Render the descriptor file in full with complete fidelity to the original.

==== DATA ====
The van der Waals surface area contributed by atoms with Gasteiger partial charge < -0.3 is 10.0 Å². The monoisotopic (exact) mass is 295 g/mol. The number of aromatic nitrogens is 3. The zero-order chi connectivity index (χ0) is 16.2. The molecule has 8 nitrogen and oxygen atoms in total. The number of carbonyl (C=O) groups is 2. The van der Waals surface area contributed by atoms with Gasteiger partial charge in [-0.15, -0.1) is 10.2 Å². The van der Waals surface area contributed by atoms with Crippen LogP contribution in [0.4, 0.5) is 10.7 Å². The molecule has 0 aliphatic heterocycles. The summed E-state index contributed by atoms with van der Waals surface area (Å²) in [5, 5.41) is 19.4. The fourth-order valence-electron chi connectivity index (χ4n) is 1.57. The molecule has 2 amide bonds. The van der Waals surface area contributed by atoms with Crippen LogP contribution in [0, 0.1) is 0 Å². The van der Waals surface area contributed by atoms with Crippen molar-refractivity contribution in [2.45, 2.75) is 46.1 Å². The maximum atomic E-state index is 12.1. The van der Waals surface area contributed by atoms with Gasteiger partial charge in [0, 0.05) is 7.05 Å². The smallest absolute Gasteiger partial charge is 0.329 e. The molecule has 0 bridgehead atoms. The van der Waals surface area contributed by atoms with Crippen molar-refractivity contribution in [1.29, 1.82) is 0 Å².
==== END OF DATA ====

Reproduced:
The van der Waals surface area contributed by atoms with Gasteiger partial charge < -0.3 is 10.0 Å². The monoisotopic (exact) mass is 295 g/mol. The number of aromatic nitrogens is 3. The zero-order chi connectivity index (χ0) is 16.2. The molecule has 8 nitrogen and oxygen atoms in total. The number of carbonyl (C=O) groups is 2. The van der Waals surface area contributed by atoms with Gasteiger partial charge in [-0.15, -0.1) is 10.2 Å². The van der Waals surface area contributed by atoms with Crippen LogP contribution in [0.4, 0.5) is 10.7 Å². The molecule has 0 aliphatic heterocycles. The summed E-state index contributed by atoms with van der Waals surface area (Å²) in [5, 5.41) is 19.4. The fourth-order valence-electron chi connectivity index (χ4n) is 1.57. The molecule has 2 amide bonds. The van der Waals surface area contributed by atoms with Crippen LogP contribution in [0, 0.1) is 0 Å². The van der Waals surface area contributed by atoms with Crippen molar-refractivity contribution in [2.45, 2.75) is 46.1 Å². The maximum atomic E-state index is 12.1. The van der Waals surface area contributed by atoms with Gasteiger partial charge in [0, 0.05) is 7.05 Å². The smallest absolute Gasteiger partial charge is 0.329 e. The molecule has 0 bridgehead atoms. The van der Waals surface area contributed by atoms with Crippen molar-refractivity contribution in [1.29, 1.82) is 0 Å².